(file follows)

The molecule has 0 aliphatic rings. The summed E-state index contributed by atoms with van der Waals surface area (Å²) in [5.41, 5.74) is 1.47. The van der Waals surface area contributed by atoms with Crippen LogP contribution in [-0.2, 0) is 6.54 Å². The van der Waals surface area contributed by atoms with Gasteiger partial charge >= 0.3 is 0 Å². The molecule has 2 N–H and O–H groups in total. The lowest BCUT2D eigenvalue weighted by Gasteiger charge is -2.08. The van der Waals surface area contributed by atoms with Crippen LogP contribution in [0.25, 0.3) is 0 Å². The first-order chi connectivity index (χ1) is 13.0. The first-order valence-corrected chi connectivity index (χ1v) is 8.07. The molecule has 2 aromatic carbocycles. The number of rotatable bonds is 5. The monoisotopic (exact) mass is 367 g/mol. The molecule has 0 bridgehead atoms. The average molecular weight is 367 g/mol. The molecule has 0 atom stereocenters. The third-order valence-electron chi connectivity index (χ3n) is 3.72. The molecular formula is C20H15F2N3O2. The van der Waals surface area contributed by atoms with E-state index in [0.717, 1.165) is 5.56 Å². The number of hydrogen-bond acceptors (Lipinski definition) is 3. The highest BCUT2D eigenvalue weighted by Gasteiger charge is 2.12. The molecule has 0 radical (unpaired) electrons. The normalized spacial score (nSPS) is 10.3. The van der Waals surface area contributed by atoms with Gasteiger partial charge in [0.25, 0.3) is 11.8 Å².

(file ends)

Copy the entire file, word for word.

The molecule has 0 aliphatic rings. The summed E-state index contributed by atoms with van der Waals surface area (Å²) in [5.41, 5.74) is 1.47. The van der Waals surface area contributed by atoms with Crippen LogP contribution in [-0.2, 0) is 6.54 Å². The van der Waals surface area contributed by atoms with Gasteiger partial charge >= 0.3 is 0 Å². The molecule has 2 N–H and O–H groups in total. The lowest BCUT2D eigenvalue weighted by Gasteiger charge is -2.08. The van der Waals surface area contributed by atoms with Crippen LogP contribution in [0.25, 0.3) is 0 Å². The first-order chi connectivity index (χ1) is 13.0. The first-order valence-corrected chi connectivity index (χ1v) is 8.07. The molecule has 2 aromatic carbocycles. The number of rotatable bonds is 5. The monoisotopic (exact) mass is 367 g/mol. The molecule has 0 bridgehead atoms. The average molecular weight is 367 g/mol. The molecule has 0 atom stereocenters. The third-order valence-electron chi connectivity index (χ3n) is 3.72. The molecular formula is C20H15F2N3O2. The van der Waals surface area contributed by atoms with E-state index in [0.717, 1.165) is 5.56 Å². The number of hydrogen-bond acceptors (Lipinski definition) is 3. The highest BCUT2D eigenvalue weighted by Gasteiger charge is 2.12. The molecule has 0 radical (unpaired) electrons. The normalized spacial score (nSPS) is 10.3. The van der Waals surface area contributed by atoms with Gasteiger partial charge in [0.25, 0.3) is 11.8 Å².